Of shield-bearers followed
The vanished journey struck
By the oars to the banks
Of leafy Simois
For a bloody strife.”

Χο. τίς ποτ’ ὠνόμαξεν ὧδ’
ἐς τὸ πᾶν ἐτητύμως—
μή τις ὅντιν’ οὐχ ὁρῶ-
μεν προνοί-
αισι τοῦ πεπρωμένου
γλῶσσαν ἐν τύχᾳ νέμων; —τὰν
δορίγαμβρον ἀμφινεικῆ
θ’ ῾Ελέναν; ἐπεὶ πρεπόντως
ἑλένας, ἕλανδρος, ἑλέ-
πτολις, ἐκ τῶν ἁβροπήνων
προκαλυμμάτων ἔπλευσε
Ζεφύρου γίγαντος αὔρᾳ,
πολύανδροί
τε φεράσπιδες κυναγοὶ
κατ’ ἴχνος πλατᾶν ἄφαντον
κελσάντων Σιμόεντος
ἀκτὰς ἐπ’ ἀεξιφύλλους
δι’ ἔριν αἱματόεσσαν.

Ancient etymologies do not follow this Aeschylean play.

Etym. Gudianum

“Helenê. From attracting [helkein] many to her beauty. Or it is from helô, helkuô, she is the one who drags young men to her personal beauty. Or it comes from Hellas [Greece]. Or it comes from being born on the ground [helos].”

     ῾Ελένη· … ἀπὸ τοῦ πολλοὺς ἕλκειν ἐν τῷ κάλλει αὐτῆς· ἢ παρὰ τὸ ἕλω, τὸ ἑλκύω, ἡ πρὸς τὸ ἴδιον κάλλος ἑλκύουσα τοὺς νέους ἀνθρώπους· ἢ παρὰ τὸ ῾Ελλάς· ἢ παρὰ τὸ ἐν ἕλει γεγεννῆσθαι.

Etym.  Magnum

“Helenê: A heroine. From helô, helkuô, she is the one who drags young men to her personal beauty. Or it comes from Hellas [Greece]. Or it comes from being born on the ground [helos]. Or because she was thrown in a marshy [helôdei] place by Tyndareus once she obtained some divine prescience and she was taken back up by Leda. Helenê was named from pity [heleos].”

     ῾Ελένη: ῾Η ἡρωΐς· παρὰ τὸ ἕλω, τὸ ἑλκύω, ἡ πρὸς τὸ ἴδιον κάλλος ἕλκουσα τοὺς ἀνθρώπους· διὰ τὸ πολλοὺς ἑλεῖν τῷ κάλλει· ἢ παρὰ τὸ ῾Ελλάς· ἢ παρὰ τὸ ἐν ἕλει γεγενῆσθαι, ἡ ὑπὸ τοῦ Τυνδάρεω ἐν ἑλώδει τόπῳ ῥιφθεῖσα, θείας δέ τινος προνοίας τυχοῦσα, καὶ ἀναληφθεῖσα ὑπὸ Λήδας. ᾿Εκ τοῦ ἕλους οὖν ῾Ελένη ὠνομάσθη.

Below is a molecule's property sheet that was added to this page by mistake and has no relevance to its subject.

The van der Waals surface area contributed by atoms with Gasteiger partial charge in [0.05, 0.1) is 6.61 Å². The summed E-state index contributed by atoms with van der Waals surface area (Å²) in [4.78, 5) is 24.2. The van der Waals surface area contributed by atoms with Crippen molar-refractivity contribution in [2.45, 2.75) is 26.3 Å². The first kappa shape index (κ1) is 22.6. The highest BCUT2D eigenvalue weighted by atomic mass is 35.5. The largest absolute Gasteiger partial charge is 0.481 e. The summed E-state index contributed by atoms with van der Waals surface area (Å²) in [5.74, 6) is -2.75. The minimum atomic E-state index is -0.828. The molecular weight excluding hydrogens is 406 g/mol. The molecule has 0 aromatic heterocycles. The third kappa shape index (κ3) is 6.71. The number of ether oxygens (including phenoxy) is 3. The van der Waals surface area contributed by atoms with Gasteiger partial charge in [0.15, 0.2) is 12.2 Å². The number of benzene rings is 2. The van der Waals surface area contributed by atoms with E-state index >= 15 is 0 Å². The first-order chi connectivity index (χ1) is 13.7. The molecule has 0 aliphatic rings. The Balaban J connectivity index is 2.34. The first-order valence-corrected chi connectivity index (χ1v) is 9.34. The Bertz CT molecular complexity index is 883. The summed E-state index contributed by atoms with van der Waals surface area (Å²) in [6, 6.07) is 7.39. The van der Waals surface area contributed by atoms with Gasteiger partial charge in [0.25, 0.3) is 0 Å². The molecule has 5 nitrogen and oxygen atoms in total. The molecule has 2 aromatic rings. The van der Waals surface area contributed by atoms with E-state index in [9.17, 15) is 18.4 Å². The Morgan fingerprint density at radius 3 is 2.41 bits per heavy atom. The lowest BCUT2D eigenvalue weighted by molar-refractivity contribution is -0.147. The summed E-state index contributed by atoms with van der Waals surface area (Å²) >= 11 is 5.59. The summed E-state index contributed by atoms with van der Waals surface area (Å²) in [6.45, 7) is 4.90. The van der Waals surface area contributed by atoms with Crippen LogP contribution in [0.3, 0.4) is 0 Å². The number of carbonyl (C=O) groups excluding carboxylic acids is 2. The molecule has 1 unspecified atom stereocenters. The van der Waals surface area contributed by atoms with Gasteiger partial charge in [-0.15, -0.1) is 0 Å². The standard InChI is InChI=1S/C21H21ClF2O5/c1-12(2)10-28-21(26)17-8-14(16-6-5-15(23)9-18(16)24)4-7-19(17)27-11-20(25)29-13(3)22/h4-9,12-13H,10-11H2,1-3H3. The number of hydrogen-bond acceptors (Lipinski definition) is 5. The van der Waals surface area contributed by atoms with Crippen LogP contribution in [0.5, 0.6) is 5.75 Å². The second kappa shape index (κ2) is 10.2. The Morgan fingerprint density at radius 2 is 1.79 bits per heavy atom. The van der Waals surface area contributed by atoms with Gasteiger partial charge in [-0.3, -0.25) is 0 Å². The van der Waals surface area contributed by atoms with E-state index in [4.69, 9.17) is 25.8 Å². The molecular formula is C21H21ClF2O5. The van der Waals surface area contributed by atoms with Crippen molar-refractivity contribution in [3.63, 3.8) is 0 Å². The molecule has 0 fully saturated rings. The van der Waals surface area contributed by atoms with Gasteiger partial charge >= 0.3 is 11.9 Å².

Modern linguistics show that Helen’s name is just really hard to figure out.

Some Modern Material

In Lakonia, Helen was original spelled with a digamma. (And this may have extended to Corinth and Chalcidice too Cf. R. Wachter Non-Attic Vase Inscriptions 2001, §251).

74 Von Kamptz 1958, 136 suggests that her name is a “cognate of σέλας” to evoke a sense of “shining”, as in her beauty. Cf. Kanavou 2015, 72

Vedic Saranyu: Skutsch 1987, 189; Puhvel 1987, 141–143 (The initial breathing in Greek often points to a lost initial *s but the digamma in certain dialects confuses this) The Vedic name means swift. The PIE root suggested here is *suel-.

Helen has variously been suggested as coming from a vegetation goddess (see Helena Dendritis, Paus. 3.19.9–10; Herodotus 6.61; cf. Skutsch 1987) or a goddess of light.

 

Image result for Ancient Greek Helen

Socrates on Why Poets Never Kill the Chorus (Aelian, Varia Historia 2.11)

“Socrates, after he saw famous men murdered during the reign of the thirty as the tyrants conspired against even the wealthiest men, is said to have run into Antisthenes and said “Are you sad that we are not at all great and righteous in our lives and like those men we see, the kings in our tragedies, those Atreids, Thyestes, Agamemnon and Aigisthus? They are shown slaughtered, lamented, dining on wretched meals again and again. No tragic poet is so daring or shameless to put on stage the slaughtering of the chorus.”

Σωκράτης ἰδὼν κατὰ τὴν ἀρχὴν τῶν τριάκοντα τοὺς ἐνδόξους ἀναιρουμένους καὶ τοὺς βαθύτατα πλουτοῦντας ὑπὸ τῶν τυράννων ἐπιβουλευομένους, ᾿Αντισθένει φασὶ περιτυχόντα εἰπεῖν ‘μή τί σοι μεταμέλει ὅτι μέγα καὶ σεμνὸν οὐδὲν ἐγενόμεθα ἐν τῷ βίῳ καὶ τοιοῦτοι οἵους ἐν τῇ τραγῳδίᾳ τοὺς μονάρχας ὁρῶμεν, ᾿Ατρέας τε ἐκείνους καὶ Θυέστας καὶ ᾿Αγαμέμνονας καὶ Αἰγίσθους; οὗτοι μὲν γὰρ ἀποσφαττόμενοι καὶ ἐκτραγῳδούμενοι καὶ πονηρὰ δεῖπνα δειπνοῦντες ἑκάστοτε ἐκκαλύπτονται· οὐδεὶς δὲ οὕτως ἐγένετο τολμηρὸς οὐδὲ ἀναίσχυντος τραγῳδίας ποιητής, ὥστε ἐσαγαγεῖν ἐς δρᾶμα ἀποσφαττόμενον χορόν.